Thursday, May 28, 2020

NAGKAISA endorses 35-hour workweek; rejects compressed work week with over 8 hours a day work without overtime pay

The NAGKAISA welcomes the proposal to reduce the workweek schedule of private-sector employees to 35 hours on voluntary basis under House Bill 309 authored by Albay 2nd District Rep. Joey Salceda. His bill's explanatory note cited studies showing that a more flexible workweek increases the productivity of workers, and benefits the economy in the long run.

NAGKAISA supports HB 309 because it is not new. Shortened hours of work from 8 to 6 hours are already observed in France, Denmark, Sweden, and other Scandinavian countries. As example: workers of Toyota company in Gothenburg, Sweden, who worked 6-hours a day are happier and more efficient and productive.

Toyota, which pioneered this 6-hour workday concept, reported that in their 15 years or more of this experience, they've had higher profits, better production, and quality. (BBC, 27 September 2015; Guardian, 17 September 2015).

NAGKAISA, however, suggests that a non-diminution of benefit provision be added in Section 1 of the Bill, as the workers shall have the equivalent workload, and the same performance standards as those working for 8 hours a day.

NAGKAISA, on the other hand, opposes House Bill No. 1338 proposing a compressed workweek allowing more than 8 up to 12 hours work a day, without overtime pay.

Such a proposal, if it becomes law, would take a heavy toll on majority of our workers. It would not be good for the health and safety of workers, especially if they do physical work like those in construction, and those jobs that rely on physical stamina like masons and bus drivers.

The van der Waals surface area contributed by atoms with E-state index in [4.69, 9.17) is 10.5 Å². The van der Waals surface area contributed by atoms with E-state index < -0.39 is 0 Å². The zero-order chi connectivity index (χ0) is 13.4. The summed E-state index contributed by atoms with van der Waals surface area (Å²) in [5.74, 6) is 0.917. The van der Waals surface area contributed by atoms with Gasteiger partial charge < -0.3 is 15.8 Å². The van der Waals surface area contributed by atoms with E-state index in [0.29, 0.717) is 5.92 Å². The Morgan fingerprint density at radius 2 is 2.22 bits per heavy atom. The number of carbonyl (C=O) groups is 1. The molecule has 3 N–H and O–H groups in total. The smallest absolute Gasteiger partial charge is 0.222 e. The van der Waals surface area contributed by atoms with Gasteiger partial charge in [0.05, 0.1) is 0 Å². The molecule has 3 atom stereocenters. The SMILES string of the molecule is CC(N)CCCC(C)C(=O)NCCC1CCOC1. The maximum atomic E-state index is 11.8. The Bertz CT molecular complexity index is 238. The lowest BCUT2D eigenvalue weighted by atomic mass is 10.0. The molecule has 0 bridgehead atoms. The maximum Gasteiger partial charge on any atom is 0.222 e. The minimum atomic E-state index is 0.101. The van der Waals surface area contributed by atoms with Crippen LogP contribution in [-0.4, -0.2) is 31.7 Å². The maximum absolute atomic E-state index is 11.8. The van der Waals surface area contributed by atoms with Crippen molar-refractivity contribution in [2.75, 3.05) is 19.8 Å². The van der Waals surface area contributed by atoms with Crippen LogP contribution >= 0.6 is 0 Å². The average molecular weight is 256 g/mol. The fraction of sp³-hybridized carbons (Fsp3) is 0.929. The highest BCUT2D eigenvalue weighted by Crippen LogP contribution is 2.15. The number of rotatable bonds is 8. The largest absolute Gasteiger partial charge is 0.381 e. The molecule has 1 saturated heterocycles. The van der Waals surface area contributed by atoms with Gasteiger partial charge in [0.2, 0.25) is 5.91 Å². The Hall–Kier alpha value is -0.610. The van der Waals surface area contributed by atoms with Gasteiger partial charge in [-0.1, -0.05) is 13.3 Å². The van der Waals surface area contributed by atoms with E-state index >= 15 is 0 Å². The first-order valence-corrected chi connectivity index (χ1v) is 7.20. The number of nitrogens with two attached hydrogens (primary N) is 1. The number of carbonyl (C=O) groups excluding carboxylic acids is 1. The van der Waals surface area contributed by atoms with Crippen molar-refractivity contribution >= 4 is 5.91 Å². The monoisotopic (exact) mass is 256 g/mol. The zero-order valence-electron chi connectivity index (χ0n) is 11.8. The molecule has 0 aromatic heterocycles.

NAGKAISA is covinced that though perhaps tolerable for a few days, working for 10 to 12 hours, would be detrimental to workers in the long run. Working 12 hours, plus going thru traffic of 4 hours, or a total of 17 hours of toil a day, for 4 straight days a week, will dangerously affect workers' health and safety.

The Philippines had signed and ratified International Labor Organization (ILO) Convention No. 1 of 1919. ILC No. 1 limits the number of work hours in the industrial sectors to 8 hours a day, or 48 hours a week. This covers mines, factories, and other manufacturing firms. Legislating HB 1338 will be legislating violation of ILO Conv No. 1.

Workers also may run into family and childcare problems working longer hours a day, even though a three-day weekend rest might be quite tempting to some.

After the lockdown, under the 8-hour workday, one arrives home at 9 or 10 PM from work (because of heavy traffic on the road). The increase of 2 to four 4 hours on the road will make child care difficult or no longer possible for working parents with kids or children.

Under the existing DOLE Labor Advisory No. 4,Series of 2010, defines the compressed workweek as a flexible work arrangement where the normal workweek is reduced to less than six days, but the total number of work hours per week shall remain at 48 hours.

This advisory is feasible because it is voluntary, thus subject to agreement between workers and employers. The voluntary agreement serves as a legal basis for working beyond 12 hours a day without a corresponding overtime premium. And the reason/s on which the agreement is/are based rest/s solely on the agreement of the parties, not on pandemics or any other national emergencies.

Finally, studies have pointed out that working long hours regularly, offer no long term benefits to an employee. On the contrary, it provides many negative outcomes found by previous scholars, like health problems, increased medical costs, decreased productivity, reduced quality of work/job performance, lower job commitment, higher job turnover, etc.

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